LAST month, the Journal marked 90 years of the RAF by examining the organisation's long association with Newmarket. The story prompted reader Norman Didwell, a veteran of 99 Squadron, to contact reporter Robert Andrews with his memories.
BORN in Gloucestershire, Norman Didwell was brought up in London and joined the RAF at the age of 18.
Shortly after turning 19, he was posted to Newmarket, where he spent the next 18 months of his service career.
"I arrived at Rowley Mile on September 1, 1939, just before the start of the Second World War," he recalls.
"We all knew there was a war coming – some people came to the airfield by plane, others by coach."
Mr Didwell served as part of the ground crew, working on Wellington bombers flying out of the airfield.
During the first week of the conflict, he can remember air crews sleeping in the grandstands and cooking with portable kits as they were not allowed to use the facilities at the racecourse.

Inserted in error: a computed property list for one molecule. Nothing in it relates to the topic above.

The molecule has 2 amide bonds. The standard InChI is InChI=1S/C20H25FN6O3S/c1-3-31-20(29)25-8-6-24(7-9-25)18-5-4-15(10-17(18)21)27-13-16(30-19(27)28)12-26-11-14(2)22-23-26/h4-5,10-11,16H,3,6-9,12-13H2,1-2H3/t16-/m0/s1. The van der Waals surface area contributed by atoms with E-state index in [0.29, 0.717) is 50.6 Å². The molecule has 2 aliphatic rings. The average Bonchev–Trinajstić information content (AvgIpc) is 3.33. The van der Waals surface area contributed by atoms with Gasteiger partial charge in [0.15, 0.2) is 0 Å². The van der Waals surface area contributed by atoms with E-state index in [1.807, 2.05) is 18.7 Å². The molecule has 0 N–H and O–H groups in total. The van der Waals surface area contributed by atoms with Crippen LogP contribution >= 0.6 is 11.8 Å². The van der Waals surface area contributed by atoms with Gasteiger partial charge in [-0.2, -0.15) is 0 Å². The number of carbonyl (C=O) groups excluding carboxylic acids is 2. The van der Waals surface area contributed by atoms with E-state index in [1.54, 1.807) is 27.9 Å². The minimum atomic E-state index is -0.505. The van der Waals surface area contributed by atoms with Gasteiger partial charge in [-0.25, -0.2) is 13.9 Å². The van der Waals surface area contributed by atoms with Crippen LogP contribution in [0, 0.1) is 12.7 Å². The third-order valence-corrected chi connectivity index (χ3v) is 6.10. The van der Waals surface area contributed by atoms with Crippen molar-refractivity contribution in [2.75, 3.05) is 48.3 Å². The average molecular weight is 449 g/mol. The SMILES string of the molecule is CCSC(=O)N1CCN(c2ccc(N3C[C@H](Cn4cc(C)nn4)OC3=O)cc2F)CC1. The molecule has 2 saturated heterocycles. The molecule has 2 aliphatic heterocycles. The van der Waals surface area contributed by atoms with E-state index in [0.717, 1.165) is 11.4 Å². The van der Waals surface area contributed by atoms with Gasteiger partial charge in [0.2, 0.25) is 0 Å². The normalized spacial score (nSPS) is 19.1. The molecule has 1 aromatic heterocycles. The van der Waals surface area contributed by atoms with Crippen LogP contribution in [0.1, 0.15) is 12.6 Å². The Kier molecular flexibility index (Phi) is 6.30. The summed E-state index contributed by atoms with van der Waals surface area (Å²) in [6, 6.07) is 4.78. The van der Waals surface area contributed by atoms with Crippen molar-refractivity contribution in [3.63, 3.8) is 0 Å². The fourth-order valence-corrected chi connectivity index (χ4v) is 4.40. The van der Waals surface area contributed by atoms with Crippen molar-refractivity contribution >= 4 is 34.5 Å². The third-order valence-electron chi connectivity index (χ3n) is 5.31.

He still has service records dating back to July 11, 1940 when seven aircraft from RAF Newmarket took off from the heath on a mission to the Texel Aerodrome in Holland.
The bombers left at 10pm and reached their targets just after midnight, hitting several anti-aircraft guns and searchlights.
But many air crews never made it home.
"We lost a lot of good men during those missions," said Mr Didwell, who now lives in Leighton Buzzard and is due to celebrate his 88th birthday next month.
Despite such a heavy sacrifice, Mr Didwell still has many good memories of his time at the airfield – he got to serve with a "wonderful bunch of men" and his career saw him serve in both Saudi Arabia and Iraq.
Former members of 99 Squadron still meet each year to talk about their days in Newmarket – a tradition which has been running since 1978.
This year's meeting is at the Heath Court Hotel in September but with Mr Didwell one of only three surviving RAF Newmarket personnel, he fears the veterans who lost their lives could go unremembered.
"Those who can make it still come down to Newmarket each year for the reunion but we are getting older now and some of the others can't make the journey," he said.
"It would be really sad if those who lost their lives were forgotten."
Today, 99 Squadron is based at RAF Brize Norton in Oxfordshire and operates in the Middle East providing logistical support to allied forces in Iraq and Afganistan.
l Do you have any memories of the Royal Air Force in Newmarket? Call Robert Andrews on 01638 564105 or email robert.andrews@